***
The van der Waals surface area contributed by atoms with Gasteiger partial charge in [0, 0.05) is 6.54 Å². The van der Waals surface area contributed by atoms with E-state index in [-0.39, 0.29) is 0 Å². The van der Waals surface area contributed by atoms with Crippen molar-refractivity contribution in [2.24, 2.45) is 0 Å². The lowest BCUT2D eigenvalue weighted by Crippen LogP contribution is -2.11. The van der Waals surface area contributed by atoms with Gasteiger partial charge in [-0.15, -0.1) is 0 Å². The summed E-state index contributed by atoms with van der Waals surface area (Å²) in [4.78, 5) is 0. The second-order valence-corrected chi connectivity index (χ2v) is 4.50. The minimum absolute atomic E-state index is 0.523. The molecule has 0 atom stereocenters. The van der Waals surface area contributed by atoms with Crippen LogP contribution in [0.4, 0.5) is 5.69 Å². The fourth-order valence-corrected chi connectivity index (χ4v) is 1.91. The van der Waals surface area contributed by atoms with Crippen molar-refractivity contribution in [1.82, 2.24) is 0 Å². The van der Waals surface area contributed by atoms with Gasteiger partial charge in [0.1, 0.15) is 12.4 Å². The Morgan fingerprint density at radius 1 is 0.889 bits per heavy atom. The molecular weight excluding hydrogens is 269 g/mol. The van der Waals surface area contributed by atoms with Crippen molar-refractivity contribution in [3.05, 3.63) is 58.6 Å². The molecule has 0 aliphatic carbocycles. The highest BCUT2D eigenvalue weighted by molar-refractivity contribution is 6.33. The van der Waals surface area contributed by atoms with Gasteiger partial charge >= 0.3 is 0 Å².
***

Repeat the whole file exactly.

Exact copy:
The van der Waals surface area contributed by atoms with Gasteiger partial charge in [0, 0.05) is 6.54 Å². The van der Waals surface area contributed by atoms with E-state index in [-0.39, 0.29) is 0 Å². The van der Waals surface area contributed by atoms with Crippen molar-refractivity contribution in [2.24, 2.45) is 0 Å². The lowest BCUT2D eigenvalue weighted by Crippen LogP contribution is -2.11. The van der Waals surface area contributed by atoms with Gasteiger partial charge in [-0.15, -0.1) is 0 Å². The summed E-state index contributed by atoms with van der Waals surface area (Å²) in [4.78, 5) is 0. The second-order valence-corrected chi connectivity index (χ2v) is 4.50. The minimum absolute atomic E-state index is 0.523. The molecule has 0 atom stereocenters. The van der Waals surface area contributed by atoms with Crippen LogP contribution in [0.4, 0.5) is 5.69 Å². The fourth-order valence-corrected chi connectivity index (χ4v) is 1.91. The van der Waals surface area contributed by atoms with Crippen molar-refractivity contribution in [1.82, 2.24) is 0 Å². The van der Waals surface area contributed by atoms with Gasteiger partial charge in [0.1, 0.15) is 12.4 Å². The Morgan fingerprint density at radius 1 is 0.889 bits per heavy atom. The molecular weight excluding hydrogens is 269 g/mol. The van der Waals surface area contributed by atoms with Crippen molar-refractivity contribution in [3.05, 3.63) is 58.6 Å². The molecule has 0 aliphatic carbocycles. The highest BCUT2D eigenvalue weighted by molar-refractivity contribution is 6.33. The van der Waals surface area contributed by atoms with Gasteiger partial charge >= 0.3 is 0 Å².